If the Italians don’t re-assess their entire attitude to the pandemic they’ll inflict lasting harm that wont be easily fixed.

    1. Completely agree. I am Swedish but partly live in Italy. Actually most of Europe is in some kind of hysteria. Covid is serious in some groups especially, but it is not the only thing. For once Sweden got something right, we seem to be one of few balanced countries. Anyhow, global economy a mess, the Italian one worse than that. They just need tourism not to go under completely. Confident there will be no limitation/long validity for third shot. They just need to penalise their own citizens a bit more first. Stupidity.

  3. They need to just make those who have the 3rd shot automatically have the supper green pass with no time limit. I had my 3rd shot at the end of August 2021.

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Travel in Italy and Covid rules this summer: what to expect

After Italy recently removed most Covid-related restrictions, readers have been asking us what exactly to expect on upcoming visits. Here are your questions answered.

Travel in Italy and Covid rules this summer: what to expect

Rules around travel to Italy and within the country have changed multiple times over the past two years. Unsurprisingly, they changed again just over a week ago.

On May 1st, Italy removed nearly all of its Covid-related social restrictions, including the so-called ‘green pass’ (or certificato verde), which was previously required to enter most venues across the country.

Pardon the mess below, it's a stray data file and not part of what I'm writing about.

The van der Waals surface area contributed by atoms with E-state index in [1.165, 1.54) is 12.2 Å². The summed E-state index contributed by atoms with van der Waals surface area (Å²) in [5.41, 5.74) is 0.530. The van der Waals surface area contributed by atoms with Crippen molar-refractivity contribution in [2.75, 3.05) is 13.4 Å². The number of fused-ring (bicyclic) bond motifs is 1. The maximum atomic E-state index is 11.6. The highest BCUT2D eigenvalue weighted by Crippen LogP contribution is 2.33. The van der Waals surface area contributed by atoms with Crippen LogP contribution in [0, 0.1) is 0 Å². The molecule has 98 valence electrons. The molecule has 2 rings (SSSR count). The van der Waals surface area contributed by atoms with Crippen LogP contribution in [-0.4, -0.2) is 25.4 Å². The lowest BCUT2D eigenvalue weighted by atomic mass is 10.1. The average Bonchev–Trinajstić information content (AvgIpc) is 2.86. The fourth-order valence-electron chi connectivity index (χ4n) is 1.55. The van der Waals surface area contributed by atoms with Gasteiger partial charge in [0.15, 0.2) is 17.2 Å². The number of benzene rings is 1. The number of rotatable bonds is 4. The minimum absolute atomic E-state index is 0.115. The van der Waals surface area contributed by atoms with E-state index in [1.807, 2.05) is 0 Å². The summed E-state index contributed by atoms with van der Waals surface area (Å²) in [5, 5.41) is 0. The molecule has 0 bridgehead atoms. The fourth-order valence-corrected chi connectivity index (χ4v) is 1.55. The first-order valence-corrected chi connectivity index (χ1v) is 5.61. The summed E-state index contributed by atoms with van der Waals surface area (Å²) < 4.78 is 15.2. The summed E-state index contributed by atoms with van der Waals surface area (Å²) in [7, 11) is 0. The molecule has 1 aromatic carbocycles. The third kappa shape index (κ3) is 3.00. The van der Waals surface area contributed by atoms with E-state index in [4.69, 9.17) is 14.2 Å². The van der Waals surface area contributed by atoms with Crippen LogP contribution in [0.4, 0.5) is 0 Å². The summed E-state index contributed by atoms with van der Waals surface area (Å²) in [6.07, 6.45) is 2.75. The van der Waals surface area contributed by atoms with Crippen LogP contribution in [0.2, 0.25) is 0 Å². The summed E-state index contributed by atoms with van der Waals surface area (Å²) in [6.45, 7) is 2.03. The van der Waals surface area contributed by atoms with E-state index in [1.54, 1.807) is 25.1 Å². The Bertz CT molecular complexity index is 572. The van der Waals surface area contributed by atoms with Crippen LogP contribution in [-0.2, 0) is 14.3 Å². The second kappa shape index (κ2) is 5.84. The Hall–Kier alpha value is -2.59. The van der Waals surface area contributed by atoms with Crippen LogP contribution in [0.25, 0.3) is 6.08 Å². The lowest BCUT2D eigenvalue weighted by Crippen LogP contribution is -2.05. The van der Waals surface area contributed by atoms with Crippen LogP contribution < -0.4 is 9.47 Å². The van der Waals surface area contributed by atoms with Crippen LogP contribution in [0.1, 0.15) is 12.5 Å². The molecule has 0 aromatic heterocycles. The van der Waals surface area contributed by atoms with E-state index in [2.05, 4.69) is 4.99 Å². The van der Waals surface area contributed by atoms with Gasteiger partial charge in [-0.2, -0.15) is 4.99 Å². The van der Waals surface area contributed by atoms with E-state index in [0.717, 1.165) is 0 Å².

READ ALSO: Dining outdoors and hiking: How visitors plan to holiday in Italy this summer 

As the bel paese moves past its former state of emergency and opens up again to international tourism, we asked readers whether they’ll be travelling to Italy this summer. Most said yes, although some of you had doubts and reservations about the Covid restrictions currently in place.

And you had some questions for us, too – mainly about what to expect once you arrive in the country.

Below are our answers, based on the Italian government’s latest decree and the current advice from the health ministry.

If you’re looking for a detailed look at the entry rules when travelling to Italy this summer, please find more information here.

Q: Does Italy still have vaccine requirements in place?

A: A valid Covid vaccination or recovery certificate will be required to enter Italy until at least May 31st, when the current travel rules expire. 

As for travelling within Italy, as of May 1st, a valid health certificate is no longer required to access indoor venues and transport services. All visitors are free to travel across the country and enter restaurants, bars, cinemas, theatres and other indoor locations without having to provide a valid health pass.

READ ALSO: At a glance: What Covid-19 are now in place in Italy?